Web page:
8.5 Policy GRE1 also seeks to identify particular features or characteristics which give individual sites a value which would justify their protection from development. Size, visual value, established landscape character and the ability to provide for or accommodate a variety of different recreational pursuits are all important features worthy of retention. So are linear parks and walkways which provide pedestrian linkages throughout the built-up area and which contribute towards a "network" of linked open spaces. Such features are especially important where they combine together in a single site or as part of a linked series of spaces. Once lost they cannot easily be replaced.

8.6 National planning policy guidance indicates that land with recreational or amenity value should only be protected from development if it can be demonstrated that there is or would be a deficiency in accessible public open space in the area. No national standard by which to assess deficiency has been prescribed and the Local Planning Authority is required to include the standards it proposes to adopt within the UDP.

8.7 The Local Planning Authority will use two quantifiable measures in order to assess the local provision of accessible public open space - a minimum standard for overall supply in order to relate the total amount of land available to the number of people resident within an area, and a network analysis in order to relate the location of available land with its accessibility to local people.

8.8 The minimum standard for the supply of accessible public open space is 2.4 hectares for every thousand people and will normally be applied to local areas with a distinct and separate community identity. A local deficiency is indicated where the total area of accessible public open space available to that community, when compared with the total resident population, falls below this standard.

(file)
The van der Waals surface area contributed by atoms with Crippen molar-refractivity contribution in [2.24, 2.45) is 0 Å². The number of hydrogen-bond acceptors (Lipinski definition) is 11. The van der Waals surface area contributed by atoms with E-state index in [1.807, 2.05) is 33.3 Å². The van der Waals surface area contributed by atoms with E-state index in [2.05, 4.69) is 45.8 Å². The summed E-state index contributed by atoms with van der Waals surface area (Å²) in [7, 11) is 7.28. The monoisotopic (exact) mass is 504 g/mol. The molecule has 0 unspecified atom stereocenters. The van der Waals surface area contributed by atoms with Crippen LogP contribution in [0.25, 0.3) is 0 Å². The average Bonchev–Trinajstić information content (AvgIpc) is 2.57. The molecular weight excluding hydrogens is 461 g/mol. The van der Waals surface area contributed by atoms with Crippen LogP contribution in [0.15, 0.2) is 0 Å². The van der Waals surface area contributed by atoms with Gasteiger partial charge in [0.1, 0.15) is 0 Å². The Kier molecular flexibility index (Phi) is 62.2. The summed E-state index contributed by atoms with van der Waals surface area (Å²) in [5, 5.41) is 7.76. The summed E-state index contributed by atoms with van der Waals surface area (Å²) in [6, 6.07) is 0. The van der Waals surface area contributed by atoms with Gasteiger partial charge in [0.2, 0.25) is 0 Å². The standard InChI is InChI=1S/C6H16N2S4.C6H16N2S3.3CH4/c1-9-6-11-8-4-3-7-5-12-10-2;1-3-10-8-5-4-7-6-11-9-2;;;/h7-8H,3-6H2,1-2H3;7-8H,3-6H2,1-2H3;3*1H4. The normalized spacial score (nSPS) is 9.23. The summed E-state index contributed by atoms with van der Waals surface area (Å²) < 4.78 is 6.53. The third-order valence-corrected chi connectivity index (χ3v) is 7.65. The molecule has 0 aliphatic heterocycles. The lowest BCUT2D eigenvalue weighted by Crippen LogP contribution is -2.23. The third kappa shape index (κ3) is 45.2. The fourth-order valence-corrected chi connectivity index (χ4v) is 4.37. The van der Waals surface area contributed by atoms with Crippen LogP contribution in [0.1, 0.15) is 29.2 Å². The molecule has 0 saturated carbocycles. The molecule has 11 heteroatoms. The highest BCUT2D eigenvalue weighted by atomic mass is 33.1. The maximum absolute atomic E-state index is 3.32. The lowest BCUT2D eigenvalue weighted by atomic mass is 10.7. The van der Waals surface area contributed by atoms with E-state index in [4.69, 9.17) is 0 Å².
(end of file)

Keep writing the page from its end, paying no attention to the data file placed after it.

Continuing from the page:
8.9 The network analysis is based upon the principle that no part of the Primarily Residential Area should be further than a comfortable walking distance away from a local park or similar space available for public use. For the purposes of planning policy a comfortable walking distance will be taken to be 400 metres. The basic network is, therefore, defined by drawing 400 metre catchment areas around all accessible public spaces of 1.5 hectares and above. This includes sites within the Green Belt as well as sites within the urban area.

8.10 Map 1 outlines the basic network of accessible open space within Wirral and indicates areas of deficiency as those falling outside the catchment of the network. In many cases the basic network may be supplemented by smaller spaces which are intended to serve a more limited catchment area. Such spaces clearly have a secondary role, often as safe local play space for children, which is also worthy of protection. These sites assume an even greater significance where they serve an area otherwise outside the catchment of a local park, but should not be relied upon to provide for the main recreational needs of local residents.

8.11 While the implications of both these quantifiable measures will be taken together in assessing overall deficiencies within an area, priority will always be given to maintaining the basic network of accessible public open space.